Tuesday, December 20, 2011

Bird Roundup at the Aerie

Our bird feeders and the environs around the Aerie have been busy places lately.

We've seen a small flock of Goldfinches make them a daily stop. Anywhere from 12 to 24 of the olive birds with their black wings with white stripes can be seen in the morning getting their fill of black oil sunflower seeds.

A somewhat larger number of Dark-eyed Juncos can be found along the edge of the yard or underneath the feeders looking for seeds of all sorts on the ground. Some of these snowbirds will come up to the deck and the tray feeder to pick at the pieces of sunflower seeds left by the squirrels and larger birds but I seldom catch them actually opening a sunflower seed themselves.

The ground feeding Mourning Doves are often around. I've watched some of them start under the feeder and work their way up into the woods turning leaves to locate wind-blown seed or insects.

The Black-capped Chickadees continually flit in and out to raid the feeders. They seldom stay longer than it takes to pick out a "good" seed from the lot before they head off to the pines to either eat their find or stash it in some nook or crevasse for later.

The Tufted Titmice behave in much the same manner as the Chickadees, but are far fewer in number. Same with the White-breasted Nuthatches who are fewer still.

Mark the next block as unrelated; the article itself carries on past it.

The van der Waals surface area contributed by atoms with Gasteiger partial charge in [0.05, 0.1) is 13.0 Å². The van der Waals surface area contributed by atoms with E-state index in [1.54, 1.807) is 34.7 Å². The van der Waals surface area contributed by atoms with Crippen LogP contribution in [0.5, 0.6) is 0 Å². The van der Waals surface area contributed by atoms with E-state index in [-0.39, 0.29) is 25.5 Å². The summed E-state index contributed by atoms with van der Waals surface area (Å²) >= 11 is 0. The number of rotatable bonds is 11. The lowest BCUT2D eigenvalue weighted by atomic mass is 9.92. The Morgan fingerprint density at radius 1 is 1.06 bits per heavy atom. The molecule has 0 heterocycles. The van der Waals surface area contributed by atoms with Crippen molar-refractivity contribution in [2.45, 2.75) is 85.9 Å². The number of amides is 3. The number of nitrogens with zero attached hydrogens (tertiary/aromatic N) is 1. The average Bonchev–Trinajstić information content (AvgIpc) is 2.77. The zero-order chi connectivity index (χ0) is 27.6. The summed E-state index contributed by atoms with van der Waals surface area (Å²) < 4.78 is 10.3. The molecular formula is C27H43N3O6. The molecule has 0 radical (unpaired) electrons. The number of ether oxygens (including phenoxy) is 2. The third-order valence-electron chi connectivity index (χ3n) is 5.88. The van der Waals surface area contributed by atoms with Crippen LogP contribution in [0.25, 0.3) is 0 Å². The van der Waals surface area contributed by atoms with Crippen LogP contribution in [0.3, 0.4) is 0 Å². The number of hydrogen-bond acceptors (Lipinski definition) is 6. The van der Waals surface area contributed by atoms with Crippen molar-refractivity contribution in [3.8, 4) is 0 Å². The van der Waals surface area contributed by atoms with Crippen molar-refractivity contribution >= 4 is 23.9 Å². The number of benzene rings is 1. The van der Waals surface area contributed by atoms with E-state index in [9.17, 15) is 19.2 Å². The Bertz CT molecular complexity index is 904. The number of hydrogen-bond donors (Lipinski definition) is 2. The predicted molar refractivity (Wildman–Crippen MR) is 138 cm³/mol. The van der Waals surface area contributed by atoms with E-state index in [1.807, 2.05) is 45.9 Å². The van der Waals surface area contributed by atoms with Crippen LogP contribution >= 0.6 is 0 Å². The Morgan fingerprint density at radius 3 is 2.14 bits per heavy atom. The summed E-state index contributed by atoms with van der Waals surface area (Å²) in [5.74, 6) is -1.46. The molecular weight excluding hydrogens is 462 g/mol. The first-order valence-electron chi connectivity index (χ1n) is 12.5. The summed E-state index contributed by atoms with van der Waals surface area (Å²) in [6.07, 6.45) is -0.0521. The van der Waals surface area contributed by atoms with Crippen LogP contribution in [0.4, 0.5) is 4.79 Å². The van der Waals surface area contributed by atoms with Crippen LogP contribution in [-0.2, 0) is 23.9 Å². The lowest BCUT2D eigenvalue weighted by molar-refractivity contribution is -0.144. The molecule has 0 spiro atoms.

Yesterday we thought we saw a female Purple Finch at the tray and today we had confirmation of a sort when a male showed up in his raspberry colors.

We've got a few Downy Woodpeckers that come for seed, too. We'd probably have more if I put out a suet block, but the last one got carried off by a bear and the feeder was never seen again.

I thought I spotted a Brown Creeper in the locust trees off the yard the other day. I didn't have my binoculars with me but it was small and brown and sure behaved like one going down the tree trunk head first. It won't come to the seed feeders, however, as it prefers the insect eggs, bugs and spiders it finds in the tree bark.

Overhead there are the Common Ravens, American Crows and the occasional Red-tailed Hawk. They don't come to the feeders but they do make their presence known. (Actually, I keep waiting for the Red-tails to zoom in and snatch one of the many Gray Squirrels that monopolize the feeders for hours. I counted a dozen of the tree rats this morning. Or, perhaps, a Sharp Shinned Hawk to scoop up a Goldfinch or Junco.)

I also caught sight of a flock of geese, probably 175-200 Canadas, heading south the other day after the front moved through and the wind shifted and temperatures plummeted. They were way up there just beneath the cloud bottoms and seemed a bit disorganized as they tried to form up. It wasn't the prettiest V in the world and there was lots of discussion about that and perhaps their destination as they flew on.

There you have it. A roster of what's been seen at the Aerie over the past week or so.

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